New working patterns prompted by COVID-19 could cause employees to permanently reduce time spent in the office, as nearly half (45%) of Brits predict a permanent change to their employers’ approach to flexible working when lockdown lifts.
O2 Business’ new report – entitled The Flexible Future of Work, conducted in partnership with ICM and YouGov – found that employees will be reluctant to give up their new way of working after lockdown. Nearly half the workforce think flexible working will increase, with a third (33%) of this group expecting to increase the amount they work from home by at least three days a week after lockdown, and 81% expecting to work at least one day a week from home.
The great escape: employees set to scarper to the seaside and countryside
The report also suggests that tech could be the solution for bridging geographic inequality in the UK – with current lockdown restrictions reaffirming many employees’ ability to work from anywhere.
Currently, two-thirds of employees (62%) live within 30 minutes of their workplace. However, according to ICM, if working from home was easier and more common this figure would reduce by half (to 36%) and instead two-thirds (63%) of Brits would be willing to live up to an hour away from their workplace. This suggests that competition to attract and retain staff could intensify post-lockdown, as businesses compete with a wider range of employers from across the country.
While two in five employees currently live in a city, research from YouGov shows that if they had the ability to work more flexibly nearly half of city dwellers (41%) would move out to more rural locations. The places that might expect a population boom as a result of increased flexible working would be:
‘Sweet spot towns’ – places like Margate – will likely benefit, as they appeal to people’s lifestyle aspirations, whilst lending themselves to flexible working patterns for employees in the city. As well as people moving, this redistribution could allow skilled people from more disadvantaged areas to access job opportunities that weren’t previously available to them.
Dr Heejung Chung, Reader in Sociology and Social Policy Director at the University of Kent, who is currently researching the impact of flexible working commented: “It will be difficult to go back to normal ways of working after lockdown, as we’ve now proven that most of us can work from home – despite many companies previously telling employees that it wouldn’t be possible.”
“The UK has a huge challenge with the geographic distribution of wealth, and this exaggerates the problem of overpopulation in cities. If people could work from wherever they want to, without any fear of career penalty, this would create a huge opportunity for everyone. Even though the findings highlight that people will be willing to live up to one hour away from work in the future – that’s still constrained by what people feel they currently need to do. If we completely opened this up with consistent flexible working, and we had the right digital infrastructure in place, that time could be significantly increased.”
Adjusting to the new normal
Whilst once perceived as a bonus, flexible working is now considered the most important workplace benefit, aside from salary, employees consider when taking a new role.
However, as our working lives continue to evolve as lockdown persists, employees admit to finding the lack of social interaction challenging. 30% of those surveyed by ICM admitted that working from home can be lonely, while 26% miss informal socialising with colleagues. But O2 Business believes that continued use of real-time collaboration tools and instant messaging services, such as Microsoft Teams, could be the solution – enabling both planned meetings and lighter-touch, daily check-ins to continue with ease.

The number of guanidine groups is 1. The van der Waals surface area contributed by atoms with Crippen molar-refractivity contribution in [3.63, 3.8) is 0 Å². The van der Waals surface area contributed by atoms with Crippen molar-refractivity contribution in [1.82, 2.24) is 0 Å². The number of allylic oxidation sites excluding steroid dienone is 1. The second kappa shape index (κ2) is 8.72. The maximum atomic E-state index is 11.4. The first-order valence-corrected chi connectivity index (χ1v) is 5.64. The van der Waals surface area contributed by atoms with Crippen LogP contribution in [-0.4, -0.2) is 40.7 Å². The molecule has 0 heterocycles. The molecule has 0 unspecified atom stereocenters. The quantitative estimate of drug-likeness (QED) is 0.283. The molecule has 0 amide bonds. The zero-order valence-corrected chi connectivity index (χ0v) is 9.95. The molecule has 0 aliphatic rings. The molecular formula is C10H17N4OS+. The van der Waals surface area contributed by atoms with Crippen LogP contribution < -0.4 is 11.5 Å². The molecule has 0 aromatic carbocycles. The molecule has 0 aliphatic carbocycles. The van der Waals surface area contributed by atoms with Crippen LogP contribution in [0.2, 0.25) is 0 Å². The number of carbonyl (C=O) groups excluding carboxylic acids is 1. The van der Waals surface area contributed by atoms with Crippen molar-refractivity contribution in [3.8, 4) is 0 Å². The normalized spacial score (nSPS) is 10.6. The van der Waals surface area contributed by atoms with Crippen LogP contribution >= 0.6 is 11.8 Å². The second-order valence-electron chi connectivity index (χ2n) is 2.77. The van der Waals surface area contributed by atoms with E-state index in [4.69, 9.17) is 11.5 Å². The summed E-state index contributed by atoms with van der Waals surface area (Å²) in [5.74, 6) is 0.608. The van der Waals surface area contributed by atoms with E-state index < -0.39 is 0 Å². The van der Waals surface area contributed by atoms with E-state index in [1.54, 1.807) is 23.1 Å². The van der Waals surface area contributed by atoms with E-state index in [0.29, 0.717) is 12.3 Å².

Katy Liddell, Director Business Sales & Service at O2, said: “Whilst it’s difficult to fully gauge what the long-term impact of COVID-19 will be, The Flexible Future of Work shows us how the demand for flexible working and the role of technology in our working life is accelerating during lockdown, and how this might shape the future of the workforce. What’s clear is the ever-critical role connectivity will continue to play in our working lives going forward, wherever we are working from.
“With more of us working flexibly than ever before, for most businesses, digital infrastructure has become more important than physical infrastructure. In the face of this, businesses must continue to evolve to meet the changing needs of their workforce to ensure they continue to attract and retain talent. At O2 Business, we remain committed to helping customers stay connected, particularly in these challenging times.”
To view headline findings from The Flexible Future of Work and to view the report in full, please contact email@example.com.
Appendix – additional stats
Those that travelled regularly for work are more likely on average (55%) to believe the approach to flexible working will change – as a reduction in business travel seems inevitable with businesses embracing conference call technology. But even before lockdown, nearly half (46%) of all employees believed that they had spent time and money attending meetings that could have been conducted virtually.
ICM Unlimited completed a survey of 2,019 working adults, aged 16+, covering all UK nations and regions, between March 20th and 27th, 2020 (just as the UK moved into lockdown). This was complemented by:
A separate survey was commissioned with YouGov Plc. Total sample size was 4509 adults, of whom 2394 were workers. Fieldwork was undertaken between 22nd – 26th April 2020. The survey was carried out online. The figures have been weighted and are representative of all GB adults (aged 18+).
 According to research of 2,000 UK employees and self-employed people aged between 16 and 65, conducted by ICM.